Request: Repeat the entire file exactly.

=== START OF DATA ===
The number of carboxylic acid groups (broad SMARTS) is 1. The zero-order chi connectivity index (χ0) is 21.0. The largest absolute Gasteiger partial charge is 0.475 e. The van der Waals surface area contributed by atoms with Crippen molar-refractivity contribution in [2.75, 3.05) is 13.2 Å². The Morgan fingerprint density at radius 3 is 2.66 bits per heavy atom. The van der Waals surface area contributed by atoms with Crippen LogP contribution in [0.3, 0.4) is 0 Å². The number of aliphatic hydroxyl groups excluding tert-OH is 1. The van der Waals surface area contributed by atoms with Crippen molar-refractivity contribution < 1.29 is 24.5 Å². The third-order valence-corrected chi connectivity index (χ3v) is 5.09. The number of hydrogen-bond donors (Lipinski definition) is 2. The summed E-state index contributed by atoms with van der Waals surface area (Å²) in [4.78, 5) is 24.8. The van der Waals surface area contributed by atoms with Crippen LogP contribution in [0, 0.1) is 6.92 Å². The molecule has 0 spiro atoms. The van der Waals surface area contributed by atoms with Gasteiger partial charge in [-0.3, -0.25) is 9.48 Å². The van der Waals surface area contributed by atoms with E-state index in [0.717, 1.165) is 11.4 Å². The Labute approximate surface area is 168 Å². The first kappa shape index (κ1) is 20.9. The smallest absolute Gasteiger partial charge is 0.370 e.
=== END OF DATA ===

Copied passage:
The number of carboxylic acid groups (broad SMARTS) is 1. The zero-order chi connectivity index (χ0) is 21.0. The largest absolute Gasteiger partial charge is 0.475 e. The van der Waals surface area contributed by atoms with Crippen molar-refractivity contribution in [2.75, 3.05) is 13.2 Å². The Morgan fingerprint density at radius 3 is 2.66 bits per heavy atom. The van der Waals surface area contributed by atoms with Crippen LogP contribution in [0.3, 0.4) is 0 Å². The number of aliphatic hydroxyl groups excluding tert-OH is 1. The van der Waals surface area contributed by atoms with Crippen molar-refractivity contribution < 1.29 is 24.5 Å². The third-order valence-corrected chi connectivity index (χ3v) is 5.09. The number of hydrogen-bond donors (Lipinski definition) is 2. The summed E-state index contributed by atoms with van der Waals surface area (Å²) in [4.78, 5) is 24.8. The van der Waals surface area contributed by atoms with Crippen LogP contribution in [0, 0.1) is 6.92 Å². The molecule has 0 spiro atoms. The van der Waals surface area contributed by atoms with Gasteiger partial charge in [-0.3, -0.25) is 9.48 Å². The van der Waals surface area contributed by atoms with E-state index in [0.717, 1.165) is 11.4 Å². The Labute approximate surface area is 168 Å². The first kappa shape index (κ1) is 20.9. The smallest absolute Gasteiger partial charge is 0.370 e.